Introduction Top


Alopecia areata (AA) is an autoimmune inflammatory hair loss. This disease is chronic and relapsing, and no effective cure or preventive treatment has been established [1].

For many reasons, it is difficult to assess treatment options for AA. There is a high rate of spontaneous remission in patchy AA. There are also deficient randomized controlled trials investigating treatment efficacy. Another important drawback in these studies is the great variation in evaluation of treatment outcome from one investigator to another one. To overcome these obstacles, the Severity of Alopecia Tool (SALT) score seems to be an ideal objective method of follow-up and good evaluation of any therapeutic option [2],[3] ([Figure 1]).
Figure 1 Severity of Alopecia Tool-I score for determining scalp surface area.

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Treatment of AA depends on the age of patient as well as the extent and duration of the disease. Treatments include steroids, topical immunotherapy, topical minoxidil, anthralin, and immunosuppressants. Each case must be dealt with on a customized individual basis [4].

Intralesional corticosteroids (preferably triamcinolone acetonide) are injected in the deep dermal/upper subcutaneous plane using a half inch long 30 G needle: 0.1 ml is injected at 0.5–1 cm intervals every 4–6 weeks. Various concentrations (2.5–10 mg/ml) are used. Treatment should be stopped if there is no improvement after 6 months. Adverse effects include transient atrophy and telangiectasia [2].

Midpotent and potent topical corticosteroids are widely used in the treatment of AA. Adverse effects include folliculitis (more with ointment), rarely skin atrophy, and telangiectasia [5].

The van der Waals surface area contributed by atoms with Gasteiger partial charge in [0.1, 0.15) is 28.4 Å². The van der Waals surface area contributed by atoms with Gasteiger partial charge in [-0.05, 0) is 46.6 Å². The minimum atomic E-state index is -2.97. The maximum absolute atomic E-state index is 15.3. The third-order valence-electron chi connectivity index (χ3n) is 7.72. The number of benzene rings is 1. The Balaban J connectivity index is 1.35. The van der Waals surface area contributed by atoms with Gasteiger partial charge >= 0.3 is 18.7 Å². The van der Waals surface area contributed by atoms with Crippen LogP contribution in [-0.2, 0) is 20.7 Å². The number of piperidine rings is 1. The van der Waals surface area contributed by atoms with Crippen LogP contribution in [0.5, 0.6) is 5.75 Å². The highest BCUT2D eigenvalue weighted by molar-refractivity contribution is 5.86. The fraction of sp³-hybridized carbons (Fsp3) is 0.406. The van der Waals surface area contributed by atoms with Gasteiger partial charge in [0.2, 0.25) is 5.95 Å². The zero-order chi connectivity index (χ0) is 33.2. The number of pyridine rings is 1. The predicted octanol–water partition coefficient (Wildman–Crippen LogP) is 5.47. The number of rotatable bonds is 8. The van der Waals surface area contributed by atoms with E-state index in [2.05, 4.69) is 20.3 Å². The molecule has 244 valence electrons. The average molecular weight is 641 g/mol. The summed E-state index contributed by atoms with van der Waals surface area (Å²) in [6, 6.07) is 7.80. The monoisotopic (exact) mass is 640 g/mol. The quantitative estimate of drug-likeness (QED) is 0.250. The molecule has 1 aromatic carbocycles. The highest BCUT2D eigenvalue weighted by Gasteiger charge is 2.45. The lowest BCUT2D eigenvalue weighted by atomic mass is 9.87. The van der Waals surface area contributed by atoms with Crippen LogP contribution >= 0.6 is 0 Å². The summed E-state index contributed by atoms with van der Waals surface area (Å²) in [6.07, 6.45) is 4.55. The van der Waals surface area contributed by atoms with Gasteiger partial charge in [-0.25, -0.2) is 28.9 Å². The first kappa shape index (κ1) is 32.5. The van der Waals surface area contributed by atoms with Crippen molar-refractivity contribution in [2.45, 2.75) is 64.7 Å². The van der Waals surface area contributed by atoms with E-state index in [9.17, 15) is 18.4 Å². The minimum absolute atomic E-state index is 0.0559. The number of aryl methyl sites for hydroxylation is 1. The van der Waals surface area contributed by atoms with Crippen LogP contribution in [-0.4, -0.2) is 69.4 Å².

Topical immunotherapy is used in the treatment of AA. The mechanism of action of topical sensitizers (e.g. diphenylcyclopropenone) is poorly understood. Many theories have been suggested, including antigenic competition, perifollicular lymphocytes apoptosis, changes in the peribular CD4/CD8 lymphocyte ratio, and interleukin (IL)-10 secretion [4].

Vitamin D analog is recently introduced as a novel option in the treatment of AA. The mechanism by which the topical calcipotriol induces hair regrowth in AA lesions is by regulating the differentiation of B cells, T cells, dendritic cells, and the expression of Toll-like receptors [6].

The effect of 1,25-dihydroxycholecalciferol [1,25(OH)2D3] on the acquired antigen-specific immune response is T-lymphocyte proliferation inhibition, particularly of the Th1 arm [7]. Moreover, 1,25(OH)2D3 leads to decreased secretion of IL-2 and interferon-γ by CD4 T cells and promotes IL-5 and IL-10 production, which further tilts the T-cell response toward Th2 dominance [8]. Vitamin D has also been shown to inhibit antibody secretion and autoantibody production in B cells [9].

In vitro, 1,25(OH)2D3 inhibits the differentiation of monocytes into dendritic cells and interferes with T-cell-induced stimulatory activity [10]. It has been shown that 1,25(OH)2D3 is one of the most powerful blockers of dendritic cell differentiation and of IL-12 secretion. IL-12 inhibition is achieved through the direct interaction of 1,25(OH)2D3 bound to the vitamin D receptors, which interferes with nuclear factor κB-induced transcription of IL-12 [11].


  Patients and methods Top